Renowned Australian physician and anti-nuclear activist Dr. Helen Caldicott has for four decades lectured around the world about the medical dangers inherent in the use of radioactive materials for nuclear energy and weapons. Her work was captured in the 1982 National Film Board of Canada short documentary, If You Love This Planet, which won an Oscar.
Last November, Dr. Caldicott was due to speak in Port Hope, Ont., when she found herself persona non grata there. Cameco, a producer of uranium fuel for nuclear power plants around the world, is a major employer in this town of 16,000 on Lake Ontario.
Dr. Caldicott explains what happened to rabble's news editor Cathryn Atkinson.
A lively and titillating salon discussion on moral puzzles involving censorship and free expression as covered in the gay press. How are queer communities struggling to reconcile the fights for freedom of sexual and political expression with their desire to fight homophobic expression? Case studies range from Queers Against Israeli Apartheid and the Toronto Pride Parade, to murder music, Canada Border Services Agency and queer-themed film.
How should we define hate speech? Who should censor it, and when should the right to free expression be invoked? Join us in a provocative panel discussion as part of Freedom to Read Week 2011.
Panel: Susan G. Cole, author, playwright, broadcaster and senior editor at NOW Magazine; Jonathan Kat, op-ed columnist and comment pages editor for the National Post; Janet Keeping, President of the Sheldon Chumir Foundation for Ethics in Leadership; Richard Moon, author and Professor in the Faculty of Law, University of Windsor. Moderator: Steve Paikin, Host of TVO's The Agenda.
Tickets $10 at the door (proceeds to PEN Canada). Doors open at 6:30 p.m.
Listen to the Banned is a unique collection of contemporary songs by artists from around the world who have been censored, persecuted, taken to court, imprisoned and even tortured for a very simple reason -- their music.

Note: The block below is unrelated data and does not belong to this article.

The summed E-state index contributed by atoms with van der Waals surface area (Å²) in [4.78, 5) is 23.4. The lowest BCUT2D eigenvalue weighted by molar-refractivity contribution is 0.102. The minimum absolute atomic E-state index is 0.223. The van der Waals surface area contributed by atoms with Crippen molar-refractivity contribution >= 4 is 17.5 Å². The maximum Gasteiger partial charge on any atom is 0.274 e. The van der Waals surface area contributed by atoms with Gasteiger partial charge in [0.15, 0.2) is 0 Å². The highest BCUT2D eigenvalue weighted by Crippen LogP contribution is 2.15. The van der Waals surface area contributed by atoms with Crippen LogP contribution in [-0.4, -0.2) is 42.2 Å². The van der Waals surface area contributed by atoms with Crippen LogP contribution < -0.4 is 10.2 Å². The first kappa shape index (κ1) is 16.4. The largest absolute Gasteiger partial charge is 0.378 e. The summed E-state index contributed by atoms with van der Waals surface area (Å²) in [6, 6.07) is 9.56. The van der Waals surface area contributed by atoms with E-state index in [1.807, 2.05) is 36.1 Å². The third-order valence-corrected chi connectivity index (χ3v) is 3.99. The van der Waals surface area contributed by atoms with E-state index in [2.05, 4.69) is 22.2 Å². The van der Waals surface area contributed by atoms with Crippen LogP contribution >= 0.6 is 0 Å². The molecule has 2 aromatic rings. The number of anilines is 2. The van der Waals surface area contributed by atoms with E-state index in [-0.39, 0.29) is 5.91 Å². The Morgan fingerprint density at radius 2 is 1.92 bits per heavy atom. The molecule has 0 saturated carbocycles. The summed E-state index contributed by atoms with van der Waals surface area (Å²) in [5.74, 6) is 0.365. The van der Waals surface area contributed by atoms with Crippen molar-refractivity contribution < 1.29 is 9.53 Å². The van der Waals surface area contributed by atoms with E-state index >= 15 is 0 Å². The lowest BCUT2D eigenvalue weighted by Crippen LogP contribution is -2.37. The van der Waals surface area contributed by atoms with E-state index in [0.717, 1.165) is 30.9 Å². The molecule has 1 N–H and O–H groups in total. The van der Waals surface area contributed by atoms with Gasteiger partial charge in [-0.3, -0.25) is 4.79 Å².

Presented by Freemuse and Deeyah, the compilation is a musical statement by artists who are united in one single, important issue - the protection of the freedom of musical expression, a freedom many take for granted.
Below refers to a discussion on the 'Harper govt. attacks employment equity and affirmative action' thread. I was advised that it should be discussed here, rather than derailing the thread from its original topic. At issue is the over-zealous moderation of this thread, which in my opinion was limiting reasonable debate and over-stepping the terms of Babble's policy. Please see the thread for the back-story...
Supporters of No One Is Illegal -- Toronto hold creative actions as part of the July 24 National Day of Action against Jason Kenney, Minister of Censorship and Deportation.
42 year old peachnick,beatnick hippy.
Love a good conversation,I moved to Canada in 1996,I sold out ,cut my hair shaved my beard to fit in,Took me a long time to appologise to my self.
but now I am back,Mid life crisis some might say.
Love Animals ,hate competition of all kinds .Strongly believe in the zen buddist principals.
Peace and Love to you All